Scottish Documentary Institute

Case study

Women Direct campaign

(Credit: Lea Luiz de Oliveira)

Scottish Documentary Institute was established in 2004. Since then it has been developing Scotland’s emerging documentary talent and building a diverse community of documentary filmmakers here.

We are a women-led organisation and at least 50% of the filmmakers we work with each year are women. However, it was sadly predictable that many of the highly talented women we trained would either move to London to find work or leave documentary filmmaking in search of a more sustainable career.

Data from the British Film Institute highlighted for us just how bad the situation was: between 2016 and 2018 women directed just 16% of Scotland’s feature length documentaries (this figure was 24% for the UK as a whole). It appeared that just one of those films was directed by a woman of colour.

Scotland needs an environment where all documentary talent rises. We launched the Women Direct campaign in 2019 in response to that need.

Our aim is that by 2025, at least 50% of Scotland’s documentaries will be directed by women. 

With more women in documentary filmmaking, women will be more visible, we broaden ideas around what it means to be a woman, stimulate informed debate and remember the women who have gone before us. Our understanding of ourselves and our society is enriched by these new perspectives.

(Credit: CA Media)

Through this campaign we are (or will) support women documentary filmmakers through the following activities

  • A mentoring and development scheme for beyond-entry-level women filmmakers, which builds their confidence, connections and industry knowledge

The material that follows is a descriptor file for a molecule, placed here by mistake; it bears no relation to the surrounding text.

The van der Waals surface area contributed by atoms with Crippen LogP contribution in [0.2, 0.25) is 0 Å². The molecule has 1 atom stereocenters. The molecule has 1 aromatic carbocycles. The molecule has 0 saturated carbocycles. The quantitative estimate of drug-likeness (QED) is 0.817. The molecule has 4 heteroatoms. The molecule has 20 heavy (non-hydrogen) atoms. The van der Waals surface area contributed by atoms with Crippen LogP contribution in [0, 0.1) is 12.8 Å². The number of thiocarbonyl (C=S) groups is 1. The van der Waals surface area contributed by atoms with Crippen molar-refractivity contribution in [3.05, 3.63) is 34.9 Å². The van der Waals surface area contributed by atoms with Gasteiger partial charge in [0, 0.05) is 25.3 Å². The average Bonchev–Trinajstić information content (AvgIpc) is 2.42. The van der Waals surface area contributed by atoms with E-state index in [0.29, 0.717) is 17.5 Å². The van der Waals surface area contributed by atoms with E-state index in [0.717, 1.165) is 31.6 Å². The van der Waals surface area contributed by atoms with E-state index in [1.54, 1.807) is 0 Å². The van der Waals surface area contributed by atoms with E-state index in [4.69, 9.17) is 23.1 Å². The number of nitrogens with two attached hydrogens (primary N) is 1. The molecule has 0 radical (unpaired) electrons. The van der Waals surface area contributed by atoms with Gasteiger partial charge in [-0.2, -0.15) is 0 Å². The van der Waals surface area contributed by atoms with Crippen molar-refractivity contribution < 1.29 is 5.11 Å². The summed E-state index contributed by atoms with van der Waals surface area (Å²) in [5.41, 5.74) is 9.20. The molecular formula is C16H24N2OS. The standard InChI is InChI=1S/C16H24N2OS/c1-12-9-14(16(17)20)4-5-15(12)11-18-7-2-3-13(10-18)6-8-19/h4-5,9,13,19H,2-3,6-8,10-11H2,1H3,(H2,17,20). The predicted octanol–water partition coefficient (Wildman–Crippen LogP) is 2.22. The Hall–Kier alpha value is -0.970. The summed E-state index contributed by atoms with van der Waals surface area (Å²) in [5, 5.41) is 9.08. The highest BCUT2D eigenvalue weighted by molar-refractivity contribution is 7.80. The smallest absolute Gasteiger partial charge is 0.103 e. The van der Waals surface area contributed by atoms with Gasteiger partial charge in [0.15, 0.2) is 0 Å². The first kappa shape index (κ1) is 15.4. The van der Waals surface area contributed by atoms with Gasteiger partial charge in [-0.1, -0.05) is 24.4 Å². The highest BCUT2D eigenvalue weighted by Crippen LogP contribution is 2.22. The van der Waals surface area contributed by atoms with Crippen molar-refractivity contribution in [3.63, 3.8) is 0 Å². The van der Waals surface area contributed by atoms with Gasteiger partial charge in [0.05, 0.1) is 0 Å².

• Data collection and analysis
  • The creation of a publicly-available and free to use directory of women involved in documentary filmmaking (all disciplines and levels of experience)
  • Outreach to encourage more young and emerging female filmmaking talent
  • More networking opportunities for women working in the field
  • A pledge campaign – asking individuals and organisations working in the documentary ecosystem to commit to actions which support women to sustain careers in the industry.
  • And in the longer term we hope to create a flexible grant fund for women working on feature-length documentaries.

In 2020, women were directing 30% of Scotland’s documentaries. This is far better than the 16% recorded in 2018, and shows great progress. We should recognise however, that COVID lockdowns/restrictions, children at home and the massive drop in documentary commissions and productions is likely to have had an impact we’re not aware of yet.

Since the campaign launch in November 2019 we have tried to support the careers of as many women documentary filmmakers as possible.

We have, for example:

  • delivered a new 6-month programme called ‘New Voices’, solely for women. The programme combines mentoring, career coaching and sessions with industry leaders. Our mentors and speakers were all highly diverse women, with rich and varied film and TV experience and interests. Our career coach specialises in the sustainable development of ethnically diverse women. New Voices has been a great success; directly resulting in more TV commissions and film funding for participants. Some participants are also now working with Producers, which means their feature-length films are progressing for the first time.
  • created a directory of women working in documentary in Scotland. We know companies are using it to hire women onto their crews.
  • partnered with others to facilitate screenings of women-led films. One example is a monthly, online documentary film club we are hosting with Audacious Women Festival, which features documentaries directed by Scotland-based women.

Please get in touch if you’d like to help give the campaign momentum – this might be through political support, gathering public pledges from people and organisations, or through sponsorship or donations.

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